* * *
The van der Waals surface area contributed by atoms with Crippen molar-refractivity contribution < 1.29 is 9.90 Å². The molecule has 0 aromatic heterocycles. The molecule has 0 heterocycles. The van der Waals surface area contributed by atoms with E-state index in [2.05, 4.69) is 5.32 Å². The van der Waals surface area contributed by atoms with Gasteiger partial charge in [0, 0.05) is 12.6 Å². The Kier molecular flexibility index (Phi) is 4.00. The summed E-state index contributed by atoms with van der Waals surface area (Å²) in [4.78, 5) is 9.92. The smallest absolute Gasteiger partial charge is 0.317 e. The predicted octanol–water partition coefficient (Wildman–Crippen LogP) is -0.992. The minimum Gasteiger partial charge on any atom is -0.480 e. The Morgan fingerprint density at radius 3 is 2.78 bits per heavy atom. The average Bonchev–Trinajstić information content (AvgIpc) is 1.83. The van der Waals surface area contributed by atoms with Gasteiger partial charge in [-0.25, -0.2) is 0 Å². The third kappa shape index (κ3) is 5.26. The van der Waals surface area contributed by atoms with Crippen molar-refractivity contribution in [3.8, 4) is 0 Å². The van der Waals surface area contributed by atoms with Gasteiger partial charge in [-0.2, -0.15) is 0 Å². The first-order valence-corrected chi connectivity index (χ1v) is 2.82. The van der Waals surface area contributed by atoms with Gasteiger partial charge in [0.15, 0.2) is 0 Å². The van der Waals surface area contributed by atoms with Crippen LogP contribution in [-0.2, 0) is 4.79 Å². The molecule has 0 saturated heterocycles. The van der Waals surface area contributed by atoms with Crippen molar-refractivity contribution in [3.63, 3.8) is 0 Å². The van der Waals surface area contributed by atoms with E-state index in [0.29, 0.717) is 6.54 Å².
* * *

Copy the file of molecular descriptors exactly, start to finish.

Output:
The van der Waals surface area contributed by atoms with Crippen molar-refractivity contribution < 1.29 is 9.90 Å². The molecule has 0 aromatic heterocycles. The molecule has 0 heterocycles. The van der Waals surface area contributed by atoms with E-state index in [2.05, 4.69) is 5.32 Å². The van der Waals surface area contributed by atoms with Gasteiger partial charge in [0, 0.05) is 12.6 Å². The Kier molecular flexibility index (Phi) is 4.00. The summed E-state index contributed by atoms with van der Waals surface area (Å²) in [4.78, 5) is 9.92. The smallest absolute Gasteiger partial charge is 0.317 e. The predicted octanol–water partition coefficient (Wildman–Crippen LogP) is -0.992. The minimum Gasteiger partial charge on any atom is -0.480 e. The Morgan fingerprint density at radius 3 is 2.78 bits per heavy atom. The average Bonchev–Trinajstić information content (AvgIpc) is 1.83. The van der Waals surface area contributed by atoms with Gasteiger partial charge in [-0.25, -0.2) is 0 Å². The third kappa shape index (κ3) is 5.26. The van der Waals surface area contributed by atoms with Crippen molar-refractivity contribution in [3.8, 4) is 0 Å². The van der Waals surface area contributed by atoms with Gasteiger partial charge in [-0.2, -0.15) is 0 Å². The first-order valence-corrected chi connectivity index (χ1v) is 2.82. The van der Waals surface area contributed by atoms with Gasteiger partial charge in [0.15, 0.2) is 0 Å². The van der Waals surface area contributed by atoms with Crippen LogP contribution in [-0.2, 0) is 4.79 Å². The molecule has 0 saturated heterocycles. The van der Waals surface area contributed by atoms with Crippen molar-refractivity contribution in [3.63, 3.8) is 0 Å². The van der Waals surface area contributed by atoms with E-state index in [0.29, 0.717) is 6.54 Å².